Understanding the fiery preaching of Martyn Lloyd-Jones requires an apprehension of the exceedingly high view he possessed of preaching. He believed that the chief business of the church is what Paul charged Timothy with his dying words, to “preach the word” (2 Tim. 4:2). Preaching must come first in the life of the church before anything else can find its rightful place. With compelling clarity, he stated, “The primary task of the Church and of the Christian minister is the preaching of the Word of God.” Nothing, he maintained, must ever supplant the primacy of biblical preaching in the pulpit. The Doctor believed everything in the life of the church is defined and directed by the proclamation of the Scripture.
Through the many challenges Lloyd-Jones faced, the public exposition of Scripture consistently occupied the central place in his ministry in Wales and London. In his estimation, the pulpit held the chief place in his ministry, and it was here that he exerted his greatest influence. Through his preaching, he left an indelible imprint upon those who came to hear his expositions.
Lloyd-Jones believed that preaching worthy of the name—biblical preaching, expository preaching, true preaching—is the loftiest task to which anyone could commit himself. This one-time physician came to see that preaching the Word most effectively brings about the healing of the soul.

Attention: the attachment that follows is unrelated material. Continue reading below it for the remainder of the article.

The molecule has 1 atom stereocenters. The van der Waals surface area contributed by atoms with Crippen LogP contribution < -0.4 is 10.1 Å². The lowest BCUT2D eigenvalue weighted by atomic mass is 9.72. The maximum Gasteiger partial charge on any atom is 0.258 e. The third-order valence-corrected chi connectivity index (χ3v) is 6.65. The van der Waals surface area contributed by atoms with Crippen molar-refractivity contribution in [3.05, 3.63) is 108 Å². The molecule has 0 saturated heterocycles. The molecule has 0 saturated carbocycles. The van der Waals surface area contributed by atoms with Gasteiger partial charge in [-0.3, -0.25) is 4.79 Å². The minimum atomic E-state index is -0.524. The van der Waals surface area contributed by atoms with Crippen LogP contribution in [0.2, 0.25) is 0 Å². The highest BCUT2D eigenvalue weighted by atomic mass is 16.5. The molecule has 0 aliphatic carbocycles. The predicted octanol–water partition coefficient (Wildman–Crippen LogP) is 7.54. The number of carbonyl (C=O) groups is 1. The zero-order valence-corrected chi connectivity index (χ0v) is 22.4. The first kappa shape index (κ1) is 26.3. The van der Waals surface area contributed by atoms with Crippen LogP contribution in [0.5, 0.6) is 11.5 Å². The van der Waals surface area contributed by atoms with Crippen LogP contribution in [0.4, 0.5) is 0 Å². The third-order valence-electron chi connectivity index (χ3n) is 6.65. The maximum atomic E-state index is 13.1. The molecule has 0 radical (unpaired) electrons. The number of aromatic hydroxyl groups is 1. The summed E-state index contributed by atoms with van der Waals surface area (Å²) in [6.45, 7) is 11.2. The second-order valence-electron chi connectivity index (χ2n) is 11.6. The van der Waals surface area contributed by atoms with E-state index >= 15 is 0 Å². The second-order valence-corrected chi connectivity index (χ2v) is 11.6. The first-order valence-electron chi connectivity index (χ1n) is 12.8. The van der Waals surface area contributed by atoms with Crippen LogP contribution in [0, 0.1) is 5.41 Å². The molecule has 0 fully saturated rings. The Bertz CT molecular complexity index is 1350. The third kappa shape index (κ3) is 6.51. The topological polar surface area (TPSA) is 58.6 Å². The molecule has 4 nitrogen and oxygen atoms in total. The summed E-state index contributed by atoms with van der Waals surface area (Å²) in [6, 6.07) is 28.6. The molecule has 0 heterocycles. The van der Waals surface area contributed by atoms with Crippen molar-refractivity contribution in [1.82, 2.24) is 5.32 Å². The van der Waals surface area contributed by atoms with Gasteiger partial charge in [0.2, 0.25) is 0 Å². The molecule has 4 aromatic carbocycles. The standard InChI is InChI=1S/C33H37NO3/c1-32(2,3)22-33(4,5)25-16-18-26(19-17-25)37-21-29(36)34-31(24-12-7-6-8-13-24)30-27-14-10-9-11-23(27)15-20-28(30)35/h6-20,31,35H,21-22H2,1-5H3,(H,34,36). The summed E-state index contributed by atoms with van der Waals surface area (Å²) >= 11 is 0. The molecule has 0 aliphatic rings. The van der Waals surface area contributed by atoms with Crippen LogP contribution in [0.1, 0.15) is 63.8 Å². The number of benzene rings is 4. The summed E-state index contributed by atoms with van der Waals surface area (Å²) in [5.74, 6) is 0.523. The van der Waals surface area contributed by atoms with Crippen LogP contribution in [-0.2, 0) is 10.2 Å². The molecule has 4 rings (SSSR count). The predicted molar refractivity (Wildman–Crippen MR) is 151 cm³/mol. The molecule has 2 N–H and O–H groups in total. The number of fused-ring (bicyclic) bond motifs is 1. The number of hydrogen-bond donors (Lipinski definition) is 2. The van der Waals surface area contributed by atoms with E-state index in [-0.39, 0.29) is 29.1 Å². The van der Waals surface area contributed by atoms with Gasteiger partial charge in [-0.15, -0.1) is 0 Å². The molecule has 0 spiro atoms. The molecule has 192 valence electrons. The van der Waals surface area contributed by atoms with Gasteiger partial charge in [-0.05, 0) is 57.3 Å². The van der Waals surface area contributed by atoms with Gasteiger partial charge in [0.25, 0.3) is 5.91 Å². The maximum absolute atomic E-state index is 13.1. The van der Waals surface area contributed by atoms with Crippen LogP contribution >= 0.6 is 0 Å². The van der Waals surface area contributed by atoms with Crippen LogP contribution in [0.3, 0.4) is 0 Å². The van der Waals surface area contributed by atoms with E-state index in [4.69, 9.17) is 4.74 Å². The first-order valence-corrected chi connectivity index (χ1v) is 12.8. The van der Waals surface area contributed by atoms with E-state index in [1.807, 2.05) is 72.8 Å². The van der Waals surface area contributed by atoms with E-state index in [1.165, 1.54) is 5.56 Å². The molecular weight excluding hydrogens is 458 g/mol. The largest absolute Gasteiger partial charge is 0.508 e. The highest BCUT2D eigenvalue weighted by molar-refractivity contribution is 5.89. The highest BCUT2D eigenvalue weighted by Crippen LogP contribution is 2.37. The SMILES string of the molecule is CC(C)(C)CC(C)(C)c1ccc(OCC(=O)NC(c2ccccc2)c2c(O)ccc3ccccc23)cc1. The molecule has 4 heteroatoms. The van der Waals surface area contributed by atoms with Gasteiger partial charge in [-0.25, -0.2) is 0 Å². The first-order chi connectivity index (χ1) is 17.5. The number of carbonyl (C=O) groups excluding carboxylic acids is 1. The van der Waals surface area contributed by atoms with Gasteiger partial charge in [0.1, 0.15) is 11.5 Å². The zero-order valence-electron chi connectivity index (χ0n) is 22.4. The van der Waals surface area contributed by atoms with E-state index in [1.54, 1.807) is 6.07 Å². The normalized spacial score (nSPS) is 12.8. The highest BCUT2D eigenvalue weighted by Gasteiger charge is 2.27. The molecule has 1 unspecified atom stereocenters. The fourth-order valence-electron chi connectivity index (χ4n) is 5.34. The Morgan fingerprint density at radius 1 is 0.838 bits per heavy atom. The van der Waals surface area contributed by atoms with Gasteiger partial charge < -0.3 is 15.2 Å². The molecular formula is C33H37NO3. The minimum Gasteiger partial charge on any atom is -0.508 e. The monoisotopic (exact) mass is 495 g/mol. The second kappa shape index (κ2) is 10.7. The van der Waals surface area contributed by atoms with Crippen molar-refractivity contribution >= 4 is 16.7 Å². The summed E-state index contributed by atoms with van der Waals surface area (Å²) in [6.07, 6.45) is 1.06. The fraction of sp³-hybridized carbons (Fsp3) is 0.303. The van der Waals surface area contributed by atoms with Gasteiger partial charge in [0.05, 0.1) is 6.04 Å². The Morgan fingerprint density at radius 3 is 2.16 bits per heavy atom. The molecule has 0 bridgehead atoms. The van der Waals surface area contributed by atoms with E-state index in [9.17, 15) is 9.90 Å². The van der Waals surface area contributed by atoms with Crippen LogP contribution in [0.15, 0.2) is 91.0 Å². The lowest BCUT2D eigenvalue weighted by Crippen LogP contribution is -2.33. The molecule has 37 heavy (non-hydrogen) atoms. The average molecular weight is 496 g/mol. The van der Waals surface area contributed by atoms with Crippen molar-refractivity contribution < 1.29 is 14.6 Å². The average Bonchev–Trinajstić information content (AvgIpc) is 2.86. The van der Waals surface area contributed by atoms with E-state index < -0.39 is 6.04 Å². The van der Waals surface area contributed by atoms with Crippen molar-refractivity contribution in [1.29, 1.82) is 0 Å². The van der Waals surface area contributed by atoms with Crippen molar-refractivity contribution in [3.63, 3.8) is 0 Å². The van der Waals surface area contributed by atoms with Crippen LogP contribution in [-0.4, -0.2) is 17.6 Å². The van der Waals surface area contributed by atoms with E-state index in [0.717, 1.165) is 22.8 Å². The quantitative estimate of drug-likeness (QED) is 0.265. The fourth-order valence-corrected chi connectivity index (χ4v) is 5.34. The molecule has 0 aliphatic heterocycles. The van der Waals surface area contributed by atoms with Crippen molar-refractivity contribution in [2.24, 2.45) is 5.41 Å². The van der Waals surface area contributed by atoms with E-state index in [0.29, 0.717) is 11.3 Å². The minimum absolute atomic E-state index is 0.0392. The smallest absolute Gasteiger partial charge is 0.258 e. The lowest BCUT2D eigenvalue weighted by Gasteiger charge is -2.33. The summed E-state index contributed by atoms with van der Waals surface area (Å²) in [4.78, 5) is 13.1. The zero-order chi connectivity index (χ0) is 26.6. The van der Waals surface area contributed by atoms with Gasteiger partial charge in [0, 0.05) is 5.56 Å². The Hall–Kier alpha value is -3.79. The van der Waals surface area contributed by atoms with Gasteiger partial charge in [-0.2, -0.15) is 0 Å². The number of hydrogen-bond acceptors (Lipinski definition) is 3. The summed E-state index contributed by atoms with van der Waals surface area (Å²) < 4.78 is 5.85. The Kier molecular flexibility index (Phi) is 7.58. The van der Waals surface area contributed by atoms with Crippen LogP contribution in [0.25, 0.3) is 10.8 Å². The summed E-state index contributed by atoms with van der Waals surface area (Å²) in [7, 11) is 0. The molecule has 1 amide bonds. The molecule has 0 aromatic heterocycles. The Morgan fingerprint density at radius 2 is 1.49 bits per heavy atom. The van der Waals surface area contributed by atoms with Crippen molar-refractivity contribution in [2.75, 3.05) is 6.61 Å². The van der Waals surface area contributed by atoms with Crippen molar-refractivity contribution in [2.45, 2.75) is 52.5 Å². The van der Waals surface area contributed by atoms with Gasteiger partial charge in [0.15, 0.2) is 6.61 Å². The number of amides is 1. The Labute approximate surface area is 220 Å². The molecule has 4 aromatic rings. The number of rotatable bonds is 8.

When he asked, “What is a preacher?” Lloyd-Jones replied with the following succinct description:
The first thing, obviously, is that he is a speaker. He is not primarily a writer of books, he is not an essayist or a literary man; the preacher is primarily a speaker. So if the candidate has not got the gift of speech, whatever else he may have, he is not going to make a preacher. He may be a great theologian, he can be an excellent man at giving private advice and counseling, and many other things, but by basic definition, if a man has not got the gift of speech he cannot be a preacher.
For Lloyd-Jones, the preacher possessed the gift of speech first and foremost, and with this gift he proclaimed the truths of Scripture. No matter how intelligent a man is or how well he knows theology, a preacher is a man with the supernatural endowment to speak divine truth in a way that is clear and compelling to the listener.
In substantiating the primacy of preaching, Lloyd-Jones pointed to the earthly ministry of Jesus Christ: “In the life and ministry of our Lord Himself, you have this clear indication of the primacy of preaching and of teaching.” Lloyd-Jones saw preaching as the chief activity to which the Lord devoted Himself in His public work. Christ also assigned this same priority of preaching to His Apostles. These men, Lloyd-Jones noted, were “filled with the Holy Spirit on the Day of Pentecost” and as a result, they immediately “began to preach.”
Other pressing needs arose in the early church, yet church leaders remained focused on their primary calling. Lloyd-Jones paraphrased Peter’s assertion in Acts 6:4: “We are here to preach this Word, this is the first thing, ‘We will give ourselves continually to prayer and the ministry of the Word.’ “ By this statement, Lloyd-Jones stressed that preaching the Word with prayer is the primary task of the church. He strongly asserted that these “priorities are laid down once and forever . . . and we must not allow anything to deflect us from this.” He believed that the priority of preaching the Word needed to be reestablished in his day.